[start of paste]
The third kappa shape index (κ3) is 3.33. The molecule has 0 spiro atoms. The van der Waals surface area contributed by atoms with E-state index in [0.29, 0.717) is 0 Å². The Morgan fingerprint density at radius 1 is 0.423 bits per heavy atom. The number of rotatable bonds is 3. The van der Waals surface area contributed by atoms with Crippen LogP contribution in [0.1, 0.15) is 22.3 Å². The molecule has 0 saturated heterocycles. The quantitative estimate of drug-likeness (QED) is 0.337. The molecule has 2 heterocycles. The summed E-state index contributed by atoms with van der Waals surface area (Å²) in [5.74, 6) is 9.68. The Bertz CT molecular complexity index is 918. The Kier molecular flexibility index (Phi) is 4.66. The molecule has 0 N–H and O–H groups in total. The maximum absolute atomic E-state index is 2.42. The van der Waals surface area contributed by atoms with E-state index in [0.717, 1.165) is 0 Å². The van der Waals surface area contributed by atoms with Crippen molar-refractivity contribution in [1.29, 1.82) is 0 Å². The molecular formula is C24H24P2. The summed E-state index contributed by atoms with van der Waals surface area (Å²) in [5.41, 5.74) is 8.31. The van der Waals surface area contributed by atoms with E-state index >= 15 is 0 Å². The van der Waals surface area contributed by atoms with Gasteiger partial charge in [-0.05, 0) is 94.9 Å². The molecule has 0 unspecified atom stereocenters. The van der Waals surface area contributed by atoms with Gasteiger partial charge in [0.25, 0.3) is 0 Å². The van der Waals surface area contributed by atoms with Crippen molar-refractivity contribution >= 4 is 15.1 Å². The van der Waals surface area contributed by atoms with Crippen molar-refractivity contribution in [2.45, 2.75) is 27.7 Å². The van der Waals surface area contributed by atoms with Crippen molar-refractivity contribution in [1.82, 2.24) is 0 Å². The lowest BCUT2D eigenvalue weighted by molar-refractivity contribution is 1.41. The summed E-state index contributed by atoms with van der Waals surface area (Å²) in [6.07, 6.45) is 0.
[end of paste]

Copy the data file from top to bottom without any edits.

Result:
The third kappa shape index (κ3) is 3.33. The molecule has 0 spiro atoms. The van der Waals surface area contributed by atoms with E-state index in [0.29, 0.717) is 0 Å². The Morgan fingerprint density at radius 1 is 0.423 bits per heavy atom. The number of rotatable bonds is 3. The van der Waals surface area contributed by atoms with Crippen LogP contribution in [0.1, 0.15) is 22.3 Å². The molecule has 0 saturated heterocycles. The quantitative estimate of drug-likeness (QED) is 0.337. The molecule has 2 heterocycles. The summed E-state index contributed by atoms with van der Waals surface area (Å²) in [5.74, 6) is 9.68. The Bertz CT molecular complexity index is 918. The Kier molecular flexibility index (Phi) is 4.66. The molecule has 0 N–H and O–H groups in total. The maximum absolute atomic E-state index is 2.42. The van der Waals surface area contributed by atoms with E-state index in [0.717, 1.165) is 0 Å². The van der Waals surface area contributed by atoms with Crippen molar-refractivity contribution in [1.29, 1.82) is 0 Å². The molecular formula is C24H24P2. The summed E-state index contributed by atoms with van der Waals surface area (Å²) in [5.41, 5.74) is 8.31. The van der Waals surface area contributed by atoms with E-state index >= 15 is 0 Å². The van der Waals surface area contributed by atoms with Gasteiger partial charge in [-0.05, 0) is 94.9 Å². The molecule has 0 unspecified atom stereocenters. The van der Waals surface area contributed by atoms with Gasteiger partial charge in [0.25, 0.3) is 0 Å². The van der Waals surface area contributed by atoms with Crippen molar-refractivity contribution >= 4 is 15.1 Å². The van der Waals surface area contributed by atoms with Crippen molar-refractivity contribution in [2.45, 2.75) is 27.7 Å². The van der Waals surface area contributed by atoms with Crippen molar-refractivity contribution in [1.82, 2.24) is 0 Å². The lowest BCUT2D eigenvalue weighted by molar-refractivity contribution is 1.41. The summed E-state index contributed by atoms with van der Waals surface area (Å²) in [6.07, 6.45) is 0.